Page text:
Right winger Patric Hornqvist (24 overall points) has collected 15 points in the Predators' 19 seasonal victories.
NASHVILLE, Tenn. — Only four teams in the NHL had scored fewer goals than the Nashville Predators, as of Tuesday.
And last year, the Predators tied for dead last in goals-for with 109.
In the offseason, Nashville made some acquisitions to address the problem. The club signed former 22-goal scorer Viktor Stalberg and two-time 20-goal scorer Matt Cullen to multiyear deals.
The Predators also thought rookie forward Filip Forsberg might help. They thought forwards like Colin Wilson and Patric Hornqvist would benefit from renewed health.
For the most part, those hopes and expectations have not worked out as planned. So, what’s a general manager to do?
GM David Poile continually explores potential trades to add more scoring; but so far, he has not been able to complete a deal.
"Every day," he said. "We do. You’re always trying to better your club and, again, I have not been able to. I’m sure it’s frustrating for lots of different parts here — from the players to the fans to myself. We always seem to be, if it’s 3-2, we got two and they got three. If it’s 2-1, they got two, we got one.
"We’re just always having a little bit of a shortfall this year. We’re not stealing any games and weâre not winning that 1-0 game or that 2-1 game, and we’re certainly not scoring enough goals. That’s why we’re where we are."
Entering Tuesday, Nashville is tied for the fewest points in the Central Division, 10 points out of the eighth and final playoff spot in the Western Conference (35 games to play). It’s not impossible for the Predators to make the playoffs … but they’ll have to get — and soon.
To do that, they will have to turn around their scoring. Stalberg, who started the season slowly because of a shoulder injury from training camp, has five goals in 41 games and has struggled to fit in. He ranks 12th on the team in points.
Cullen, too, has not easily fit in and produced. He also has five goals and lately has centered the fourth line. Twice in the Predators’ previous four games, he has played less than 12 minutes.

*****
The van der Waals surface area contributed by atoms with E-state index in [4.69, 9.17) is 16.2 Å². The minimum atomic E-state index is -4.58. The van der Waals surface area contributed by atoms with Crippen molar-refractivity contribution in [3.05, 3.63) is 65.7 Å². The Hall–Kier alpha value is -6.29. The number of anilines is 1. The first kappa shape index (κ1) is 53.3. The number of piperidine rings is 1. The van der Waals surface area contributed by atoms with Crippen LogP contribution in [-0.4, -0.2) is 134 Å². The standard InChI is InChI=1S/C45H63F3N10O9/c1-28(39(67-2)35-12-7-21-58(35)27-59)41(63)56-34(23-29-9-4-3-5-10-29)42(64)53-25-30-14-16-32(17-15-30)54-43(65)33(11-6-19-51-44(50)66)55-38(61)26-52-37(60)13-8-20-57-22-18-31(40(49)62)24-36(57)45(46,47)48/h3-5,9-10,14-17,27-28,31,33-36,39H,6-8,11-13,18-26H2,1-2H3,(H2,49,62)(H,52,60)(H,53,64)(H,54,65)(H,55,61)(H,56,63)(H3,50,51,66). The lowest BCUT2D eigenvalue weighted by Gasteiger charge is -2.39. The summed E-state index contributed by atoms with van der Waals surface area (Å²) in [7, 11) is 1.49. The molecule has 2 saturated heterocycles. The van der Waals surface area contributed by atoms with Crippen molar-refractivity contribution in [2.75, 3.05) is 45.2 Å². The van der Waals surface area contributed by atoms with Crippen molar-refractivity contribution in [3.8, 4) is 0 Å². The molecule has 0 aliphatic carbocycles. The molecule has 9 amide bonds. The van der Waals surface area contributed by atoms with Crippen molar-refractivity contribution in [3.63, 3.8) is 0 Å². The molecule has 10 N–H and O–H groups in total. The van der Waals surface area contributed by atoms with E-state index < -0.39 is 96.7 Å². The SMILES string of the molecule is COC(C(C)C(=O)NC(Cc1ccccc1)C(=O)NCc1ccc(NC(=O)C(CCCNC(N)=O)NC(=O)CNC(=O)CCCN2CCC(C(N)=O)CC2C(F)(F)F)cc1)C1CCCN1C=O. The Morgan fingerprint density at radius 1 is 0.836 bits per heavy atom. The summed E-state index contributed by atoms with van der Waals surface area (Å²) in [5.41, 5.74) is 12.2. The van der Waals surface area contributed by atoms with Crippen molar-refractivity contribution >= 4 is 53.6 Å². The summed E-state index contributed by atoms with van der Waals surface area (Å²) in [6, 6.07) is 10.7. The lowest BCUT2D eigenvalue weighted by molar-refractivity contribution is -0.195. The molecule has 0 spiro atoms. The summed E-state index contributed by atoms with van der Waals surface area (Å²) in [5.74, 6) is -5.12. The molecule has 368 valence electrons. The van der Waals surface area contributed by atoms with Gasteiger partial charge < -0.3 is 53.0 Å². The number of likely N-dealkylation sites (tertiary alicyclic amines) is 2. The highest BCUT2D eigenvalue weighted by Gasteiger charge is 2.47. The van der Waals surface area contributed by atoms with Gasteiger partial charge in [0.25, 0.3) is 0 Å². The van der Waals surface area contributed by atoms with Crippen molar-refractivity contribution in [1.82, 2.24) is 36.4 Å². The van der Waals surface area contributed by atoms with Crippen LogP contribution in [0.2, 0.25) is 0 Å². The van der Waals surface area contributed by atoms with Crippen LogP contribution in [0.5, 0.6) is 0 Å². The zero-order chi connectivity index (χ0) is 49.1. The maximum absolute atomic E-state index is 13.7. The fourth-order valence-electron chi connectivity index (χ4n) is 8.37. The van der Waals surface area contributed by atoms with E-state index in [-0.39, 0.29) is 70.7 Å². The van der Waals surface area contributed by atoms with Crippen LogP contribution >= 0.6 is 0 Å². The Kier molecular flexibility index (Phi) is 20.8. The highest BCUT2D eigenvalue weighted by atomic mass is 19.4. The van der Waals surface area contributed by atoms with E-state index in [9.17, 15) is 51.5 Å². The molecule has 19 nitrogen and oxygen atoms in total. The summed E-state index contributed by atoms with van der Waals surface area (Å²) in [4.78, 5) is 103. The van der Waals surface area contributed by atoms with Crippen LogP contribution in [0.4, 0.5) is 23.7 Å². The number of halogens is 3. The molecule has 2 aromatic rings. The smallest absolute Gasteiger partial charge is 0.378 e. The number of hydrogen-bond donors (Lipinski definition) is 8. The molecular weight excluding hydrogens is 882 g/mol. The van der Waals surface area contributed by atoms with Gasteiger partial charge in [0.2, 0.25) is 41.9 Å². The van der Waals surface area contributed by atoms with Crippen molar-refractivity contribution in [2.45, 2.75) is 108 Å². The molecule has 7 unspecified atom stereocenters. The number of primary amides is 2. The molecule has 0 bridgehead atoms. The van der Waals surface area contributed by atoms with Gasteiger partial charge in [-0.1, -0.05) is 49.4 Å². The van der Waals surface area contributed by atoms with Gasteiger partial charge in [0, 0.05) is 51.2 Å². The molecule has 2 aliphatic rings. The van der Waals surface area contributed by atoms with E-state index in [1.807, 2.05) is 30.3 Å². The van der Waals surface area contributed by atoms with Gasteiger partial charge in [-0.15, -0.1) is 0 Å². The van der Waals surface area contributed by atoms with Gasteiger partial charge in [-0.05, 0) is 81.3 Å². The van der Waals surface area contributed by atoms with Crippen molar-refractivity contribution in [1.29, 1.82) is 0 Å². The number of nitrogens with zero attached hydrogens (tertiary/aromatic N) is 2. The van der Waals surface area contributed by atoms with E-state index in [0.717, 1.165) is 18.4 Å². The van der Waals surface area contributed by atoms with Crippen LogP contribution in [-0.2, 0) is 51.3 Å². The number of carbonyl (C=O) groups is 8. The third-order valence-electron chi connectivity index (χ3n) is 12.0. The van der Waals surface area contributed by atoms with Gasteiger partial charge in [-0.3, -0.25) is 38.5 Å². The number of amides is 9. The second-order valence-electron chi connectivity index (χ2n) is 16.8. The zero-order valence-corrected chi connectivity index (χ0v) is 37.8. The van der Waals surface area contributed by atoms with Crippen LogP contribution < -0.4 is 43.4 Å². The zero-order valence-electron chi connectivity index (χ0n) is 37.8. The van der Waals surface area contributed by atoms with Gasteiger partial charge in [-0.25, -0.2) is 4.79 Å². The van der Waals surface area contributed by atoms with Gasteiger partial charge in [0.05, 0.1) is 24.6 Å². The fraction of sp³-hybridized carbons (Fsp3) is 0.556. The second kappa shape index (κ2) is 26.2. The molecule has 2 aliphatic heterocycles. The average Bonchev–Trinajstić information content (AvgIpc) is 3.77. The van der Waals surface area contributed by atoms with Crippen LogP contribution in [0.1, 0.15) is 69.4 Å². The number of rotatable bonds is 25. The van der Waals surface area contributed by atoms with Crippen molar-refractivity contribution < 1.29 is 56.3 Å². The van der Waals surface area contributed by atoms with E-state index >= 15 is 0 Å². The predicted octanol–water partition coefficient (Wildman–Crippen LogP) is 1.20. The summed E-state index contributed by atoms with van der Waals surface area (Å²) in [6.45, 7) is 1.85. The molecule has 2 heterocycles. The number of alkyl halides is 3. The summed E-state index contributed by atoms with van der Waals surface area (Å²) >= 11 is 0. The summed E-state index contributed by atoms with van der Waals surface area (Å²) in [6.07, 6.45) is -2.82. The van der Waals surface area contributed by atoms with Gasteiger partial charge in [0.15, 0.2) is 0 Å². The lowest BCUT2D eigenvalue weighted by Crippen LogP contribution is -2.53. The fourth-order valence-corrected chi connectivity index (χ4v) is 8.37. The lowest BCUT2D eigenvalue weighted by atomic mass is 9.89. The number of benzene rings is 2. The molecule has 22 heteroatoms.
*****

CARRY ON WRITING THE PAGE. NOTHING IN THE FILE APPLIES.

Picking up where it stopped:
Forsberg, only 19, struggled to adapt to the NHL level and had one goal in 12 games, before a concussion kept him out a month. He starred at the recent World Junior Championships, but upon returning was assigned to the Predators’ top minor-league affiliate.
Wilson, 24, with seven goals in 46 games, is not producing enough. The No. 7 overall pick in the 2008 NHL Draft has never scored more than 16 goals in a season. He’s on pace for 12 by year’s end.
Hornqvist, with nine goals in 42 games, has been effective but is not on pace for 20 goals, a plateau he has reached three times in his career. If any player could get hot and help to carry the Predators, Hornqvist would represent a leading candidate.
To be fair, some players have played well offensively, notably Craig Smith, Mike Fisher, defenseman Shea Weber, Nick Spaling and Paul Gaustad, known more for his defensive play.
However, even long-time veteran David Legwand, who ranks second on the team in points with 28, has gone cold. He has seven goals but only one in his past 15 games.
Legwand, like Hornqvist, is another player who might be able to get hot and help shoulder the load offensively.
While Nashville has one of the NHL’s better power plays (ranked 7th) that unit has sputtered recently. In its past seven games, Nashville has scored a power play goal in just one game. The unit is 1 for 13 in that span.
Coach Barry Trotz said the lack of practice time has hurt in that respect. The Predators have not practiced since last Wednesday and will not again until this Wednesday.
So on Tuesday, Trotz altered up the Predators’ morning skate routine and went over the power play.
Trotz added that 13 chances in seven games is not a lot so even during games the Predators are not getting to work much on their power play.
The implication here: Nashville has been a little rusty on special teams.
"We’re only getting one or two power plays a game and that’s not enough practice time for our power play," he said. "We need our power play to be good and usually it is pretty decent for us. … I think we have to take the morning skate and focus on just one or two things."
If Poile can pull off a deal, that might be the best way to provide a spark. The NHL trading deadline remains nearly two months away (March 5).
Normally, deals heat up then, which is part of why it might be difficult to complete a trade now.
But if the Predators donât start scoring â and winning â soon, it could be too late.